We live in the age of chips. Tiny and ubiquitous, they are found in the humble rice cooker as well as fighter jets. Electric cars rely on some 3,000 semiconductors. With increasing digitalisation, however, the mighty microchip has become weaponised in the fierce power struggle between the United States and China. And South Korea is caught smack in the middle of it.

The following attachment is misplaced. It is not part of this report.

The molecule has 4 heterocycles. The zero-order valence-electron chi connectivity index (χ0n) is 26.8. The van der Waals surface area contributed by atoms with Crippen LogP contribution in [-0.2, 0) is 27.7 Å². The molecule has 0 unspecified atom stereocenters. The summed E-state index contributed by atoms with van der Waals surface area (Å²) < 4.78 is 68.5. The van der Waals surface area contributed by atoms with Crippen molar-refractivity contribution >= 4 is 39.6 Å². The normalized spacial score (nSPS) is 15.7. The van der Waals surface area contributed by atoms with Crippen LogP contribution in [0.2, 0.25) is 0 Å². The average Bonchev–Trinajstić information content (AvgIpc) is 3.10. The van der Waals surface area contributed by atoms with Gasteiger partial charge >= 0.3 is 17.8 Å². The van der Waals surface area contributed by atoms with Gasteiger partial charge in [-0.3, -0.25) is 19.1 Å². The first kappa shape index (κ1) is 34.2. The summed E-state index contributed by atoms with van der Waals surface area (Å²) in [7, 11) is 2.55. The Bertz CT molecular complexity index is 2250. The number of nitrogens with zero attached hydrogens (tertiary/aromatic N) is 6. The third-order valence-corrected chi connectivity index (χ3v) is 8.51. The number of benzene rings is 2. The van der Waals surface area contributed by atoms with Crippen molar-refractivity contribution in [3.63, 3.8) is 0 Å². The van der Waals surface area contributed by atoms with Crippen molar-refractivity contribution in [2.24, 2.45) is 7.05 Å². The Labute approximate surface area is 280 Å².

Its two major chipmakers - Samsung Electronics and SK Hynix - accounted for 71.5 per cent of the global Dram output and 53.6 per cent of the global Nand flash production last year. Samsung, the world's largest memory chip maker, is also in stiff competition with Taiwan's TSMC to mass manufacture high-end semiconductors. What this means is that any meaningful restructuring of the world semiconductor value chain cannot come about without factoring in Korean chips.